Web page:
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The Tao of Pooh is available at Amazon.com

The Tao of Pooh

by Benjamin Hoff, Ernest H. Shepard (Illustrator)

The Tao of Pooh provides an entertaining and enlightening look at Taoism using Winnie-the-Pooh and friends as examples.
Published by Viking Press Reprint edition (July 1983),  ISBN 0140067477 [Book,Kindle]
  Buy from Amazon.com or Amazon.ca or Kindle Store

In the The Tao of Pooh, Benjamin Hoff provides an excellent introduction to Taoism using the characters of A. A. Milne and illustrations by Earnest H. Shepard.

The book is a delightful mix of insightful commentary on Taoism and fun writing style. The following passage describing a famous painting called The Vinegar Tasters serves as an introduction to Taoism:

We see three men standing around a vat of vinegar. Each has dipped his finger into the vinegar and has tasted it. The expression on each man's face shows his individual reaction. Since the painting is allegorical, we are to understand that these are no ordinary vinegar tasters, but are instead representatives of of the "Three Teachings" of China, and that the vinegar they are sampling represents the Essence of Life. The three masters are K'ung Fu-tse (Confucius), Buddha, and Lao-tse, author of the oldest book on Taoism. The first has a sour look on his face, the second wears a bitter expression, but the third man is smiling.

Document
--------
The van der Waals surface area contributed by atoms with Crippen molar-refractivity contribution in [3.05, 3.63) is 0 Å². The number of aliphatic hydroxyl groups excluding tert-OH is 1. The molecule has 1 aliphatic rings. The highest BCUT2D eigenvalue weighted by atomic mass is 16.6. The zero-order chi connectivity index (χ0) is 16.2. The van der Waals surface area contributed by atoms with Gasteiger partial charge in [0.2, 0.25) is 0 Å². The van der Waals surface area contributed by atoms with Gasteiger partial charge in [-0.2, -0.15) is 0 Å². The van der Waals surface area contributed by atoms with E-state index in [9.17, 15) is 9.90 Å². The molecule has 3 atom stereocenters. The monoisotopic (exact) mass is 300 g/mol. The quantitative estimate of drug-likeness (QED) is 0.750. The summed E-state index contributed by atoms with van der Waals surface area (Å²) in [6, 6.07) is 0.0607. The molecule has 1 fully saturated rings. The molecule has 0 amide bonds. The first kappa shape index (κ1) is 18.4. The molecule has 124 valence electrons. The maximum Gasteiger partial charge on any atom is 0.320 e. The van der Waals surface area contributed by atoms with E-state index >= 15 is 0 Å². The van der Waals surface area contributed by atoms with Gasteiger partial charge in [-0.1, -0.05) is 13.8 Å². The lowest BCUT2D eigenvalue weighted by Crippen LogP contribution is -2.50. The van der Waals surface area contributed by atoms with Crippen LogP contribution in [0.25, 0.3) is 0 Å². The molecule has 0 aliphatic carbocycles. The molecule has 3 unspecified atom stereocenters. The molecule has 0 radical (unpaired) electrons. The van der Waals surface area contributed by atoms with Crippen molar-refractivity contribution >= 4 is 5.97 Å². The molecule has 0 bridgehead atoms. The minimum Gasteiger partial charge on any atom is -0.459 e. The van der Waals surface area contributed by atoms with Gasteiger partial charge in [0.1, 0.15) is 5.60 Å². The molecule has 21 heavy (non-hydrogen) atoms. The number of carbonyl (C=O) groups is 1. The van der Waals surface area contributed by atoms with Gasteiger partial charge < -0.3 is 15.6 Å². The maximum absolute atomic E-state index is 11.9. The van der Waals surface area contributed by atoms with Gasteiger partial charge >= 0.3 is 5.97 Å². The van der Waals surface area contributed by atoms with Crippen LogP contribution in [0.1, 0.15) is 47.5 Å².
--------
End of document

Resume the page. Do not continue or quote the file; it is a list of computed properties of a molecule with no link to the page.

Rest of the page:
....

To Lao-tse (LAOdsuh), the harmony that naturally existed between heaven and earth from the very beginning could be found by anyone at any time, but not by following the rules of Confucianists. As he stated in his Tao Te Ching (DAO DEH JEENG), the "Tao Virtue Book", earth was in essence a reflection of heaven, run by the same laws—not by the laws of man.

.... What he saw operating behind everything in heaven and earth he called Tao (DAO), 'the Way." A basic principal of Lao-tse's teaching was that this Way of the Universe could not be adequately described in words, and that it would be insulting both to its unlimited power and to the intelligent mind to attempt to do so. Still, its nature could be understood, and those who cared most about it, and the life from which it was inseparable, understood it best. [pages 2 - 5].

In Pooh's words:

To know the Way,
We go the Way;
We do the Way
The way we do
The things we do.
It's all there in front of you,
But if you try too hard to see it,
You'll only become Confused.

I am me,
And you are you,
As you can see;
But when you do,
The things you can do,
You will find the Way,
And the Way will follow you.

Highly recommended.

Book,Kindle reviewed by Greg Dixon
Thursday, October 5, 2000

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Subject keywords: taoism philosophy religion